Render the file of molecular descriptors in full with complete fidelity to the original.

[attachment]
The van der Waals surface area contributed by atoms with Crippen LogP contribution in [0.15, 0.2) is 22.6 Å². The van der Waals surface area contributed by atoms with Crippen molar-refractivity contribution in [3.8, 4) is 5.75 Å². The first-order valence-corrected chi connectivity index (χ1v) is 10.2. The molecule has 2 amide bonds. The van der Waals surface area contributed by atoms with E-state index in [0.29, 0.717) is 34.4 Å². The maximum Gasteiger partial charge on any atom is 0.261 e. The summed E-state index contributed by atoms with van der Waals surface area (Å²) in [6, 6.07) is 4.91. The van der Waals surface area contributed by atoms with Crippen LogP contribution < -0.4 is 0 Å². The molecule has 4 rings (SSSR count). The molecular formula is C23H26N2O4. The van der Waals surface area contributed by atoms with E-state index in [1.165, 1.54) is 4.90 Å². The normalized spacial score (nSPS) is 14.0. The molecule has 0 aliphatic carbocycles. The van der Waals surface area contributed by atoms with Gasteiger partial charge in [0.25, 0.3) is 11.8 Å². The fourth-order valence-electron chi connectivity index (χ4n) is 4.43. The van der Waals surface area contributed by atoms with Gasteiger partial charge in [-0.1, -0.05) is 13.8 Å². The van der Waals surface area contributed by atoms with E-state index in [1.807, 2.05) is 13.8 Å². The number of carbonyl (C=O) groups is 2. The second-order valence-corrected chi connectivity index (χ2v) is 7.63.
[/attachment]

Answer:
The van der Waals surface area contributed by atoms with Crippen LogP contribution in [0.15, 0.2) is 22.6 Å². The van der Waals surface area contributed by atoms with Crippen molar-refractivity contribution in [3.8, 4) is 5.75 Å². The first-order valence-corrected chi connectivity index (χ1v) is 10.2. The molecule has 2 amide bonds. The van der Waals surface area contributed by atoms with E-state index in [0.29, 0.717) is 34.4 Å². The maximum Gasteiger partial charge on any atom is 0.261 e. The summed E-state index contributed by atoms with van der Waals surface area (Å²) in [6, 6.07) is 4.91. The van der Waals surface area contributed by atoms with Crippen LogP contribution < -0.4 is 0 Å². The molecule has 4 rings (SSSR count). The molecular formula is C23H26N2O4. The van der Waals surface area contributed by atoms with E-state index in [1.165, 1.54) is 4.90 Å². The normalized spacial score (nSPS) is 14.0. The molecule has 0 aliphatic carbocycles. The van der Waals surface area contributed by atoms with Gasteiger partial charge in [0.25, 0.3) is 11.8 Å². The fourth-order valence-electron chi connectivity index (χ4n) is 4.43. The van der Waals surface area contributed by atoms with Gasteiger partial charge in [-0.1, -0.05) is 13.8 Å². The van der Waals surface area contributed by atoms with E-state index in [1.807, 2.05) is 13.8 Å². The number of carbonyl (C=O) groups is 2. The second-order valence-corrected chi connectivity index (χ2v) is 7.63.